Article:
would express the same proposition. But they embed differently:
(3) Sometimes, it is raining where John is
(4) Sometimes it is raining where John is now
(3) and (4) express distinct propositions, so if they both are of the form “Sometimes, p”, and if (1) and (2) express the same proposition, we have a violation of compositionality.
In this talk it is shown that with Switcher Semantics, which allows for a generalized form of compositionality, we can have the result that (1) and (2) agree in content when unembedded (assertoric content) but differ in content when embedded under temporal operators (ingredient sense).
We can also show that Switcher Semantics, over Kaplan’s models, preserves the validities in the Logic of Demonstratives. All in all, the arguments for Temporalism are substantially undermined.
- 11/1Annual Logic Lecture: Chris Kennedy (Chicago)
Annual Logic Lecture: Chris Kennedy (Chicago)Friday, November 1st, 20191:30 PM - 6:00 PMStorrs CampustbaThe 2019/20 UConn Logic Group
Scholar of Consequence
Chris Kennedy (Chicago)
will present the Annual Logic Lecture.
Details to follow.
- 11/8Logic Colloquium: Pauline Jacobson (Brown)
Logic Colloquium: Pauline Jacobson (Brown)Friday, November 8th, 20191:30 PM - 3:00 PMStorrs CampusHumantities Institute, 4th Floor Homer Babbidge LibraryJoin us in the Logic Colloquium for a talk by
Pauline Jacobson (Brown)
"Variable Free Semantics: Putting competition effects where they belong"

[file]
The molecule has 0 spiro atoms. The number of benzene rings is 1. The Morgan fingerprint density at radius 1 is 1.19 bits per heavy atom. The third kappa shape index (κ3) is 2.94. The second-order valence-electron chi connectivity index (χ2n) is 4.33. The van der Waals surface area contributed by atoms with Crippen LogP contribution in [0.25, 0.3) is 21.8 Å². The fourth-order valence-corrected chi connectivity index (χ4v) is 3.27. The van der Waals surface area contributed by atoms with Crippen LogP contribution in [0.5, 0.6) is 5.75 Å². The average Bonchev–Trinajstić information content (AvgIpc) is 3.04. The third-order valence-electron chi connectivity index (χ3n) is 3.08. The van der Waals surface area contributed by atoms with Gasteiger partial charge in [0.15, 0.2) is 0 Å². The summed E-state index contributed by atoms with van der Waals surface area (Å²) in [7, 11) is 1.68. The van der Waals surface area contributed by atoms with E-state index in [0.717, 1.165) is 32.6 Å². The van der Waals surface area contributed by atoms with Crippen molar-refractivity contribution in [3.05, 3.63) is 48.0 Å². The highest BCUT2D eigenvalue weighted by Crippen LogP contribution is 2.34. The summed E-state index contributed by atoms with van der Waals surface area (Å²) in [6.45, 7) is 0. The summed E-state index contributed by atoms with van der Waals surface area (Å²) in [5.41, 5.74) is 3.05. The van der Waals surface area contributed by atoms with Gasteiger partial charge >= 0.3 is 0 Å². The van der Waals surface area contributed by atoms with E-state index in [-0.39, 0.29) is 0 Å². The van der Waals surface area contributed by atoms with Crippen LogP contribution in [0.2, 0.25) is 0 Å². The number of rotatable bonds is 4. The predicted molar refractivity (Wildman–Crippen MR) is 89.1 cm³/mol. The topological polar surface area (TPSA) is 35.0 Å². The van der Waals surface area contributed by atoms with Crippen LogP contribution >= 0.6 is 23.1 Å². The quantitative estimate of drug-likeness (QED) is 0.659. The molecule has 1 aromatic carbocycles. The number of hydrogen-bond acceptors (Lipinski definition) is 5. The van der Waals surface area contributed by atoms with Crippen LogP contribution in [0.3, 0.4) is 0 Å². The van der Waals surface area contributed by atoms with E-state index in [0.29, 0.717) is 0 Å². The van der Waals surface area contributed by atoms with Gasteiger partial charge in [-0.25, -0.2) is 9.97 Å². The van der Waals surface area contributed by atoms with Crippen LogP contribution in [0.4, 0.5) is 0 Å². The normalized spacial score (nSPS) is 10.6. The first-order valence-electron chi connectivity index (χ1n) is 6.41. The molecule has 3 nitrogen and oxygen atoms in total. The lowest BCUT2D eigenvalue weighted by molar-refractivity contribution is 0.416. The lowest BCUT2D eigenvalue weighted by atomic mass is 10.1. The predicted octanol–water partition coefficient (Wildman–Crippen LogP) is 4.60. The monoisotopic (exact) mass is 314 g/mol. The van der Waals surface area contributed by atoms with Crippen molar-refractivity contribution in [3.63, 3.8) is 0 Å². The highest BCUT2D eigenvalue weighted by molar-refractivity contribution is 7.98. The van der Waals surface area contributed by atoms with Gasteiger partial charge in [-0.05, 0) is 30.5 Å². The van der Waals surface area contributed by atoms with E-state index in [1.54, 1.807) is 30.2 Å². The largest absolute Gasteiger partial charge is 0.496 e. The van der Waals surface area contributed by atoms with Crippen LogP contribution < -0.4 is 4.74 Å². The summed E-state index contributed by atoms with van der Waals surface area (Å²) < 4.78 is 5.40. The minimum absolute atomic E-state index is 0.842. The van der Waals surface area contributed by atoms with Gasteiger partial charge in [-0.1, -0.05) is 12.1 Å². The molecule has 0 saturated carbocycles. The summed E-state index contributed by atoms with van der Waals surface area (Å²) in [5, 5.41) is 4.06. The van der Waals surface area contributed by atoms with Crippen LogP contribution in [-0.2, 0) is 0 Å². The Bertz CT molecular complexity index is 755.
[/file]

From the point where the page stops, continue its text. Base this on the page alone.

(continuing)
This talk will have two parts. First I will discuss the approach to semantics making no use of variable names, indices, or assignment functions that I have advocated in a series of papers (see especially Jacobson, 1999, Linguistics and Philosophy and 2000, Natural Language Semantics, also exposited in Jacobson 2014 textbook Compositional Semantics, OUP). There are a number of theoretical and empirical advantages to this approach, which will be just briefly reviewed. To mention the most obvious theoretical advantage: the standard use of variable names and indices in semantics requires meanings to be relativized to assignment functions (assignments of values to the variable names), adding a layer to the semantic machinery. This program eliminates this and treats all meanings as 'healthy' model theoretic objects (the meaning of a pronoun, for example, is simply the identity function on individuals, not a function from assignments to individuals). I will then show a new empirical payoff, which concerns competition effects found in ellipsis constructions. These competition effects have gone under the rubric of MaxElide in the linguistics literature. One example centers on the contrast in (1) (on the reading where each candidates hope is about their own success):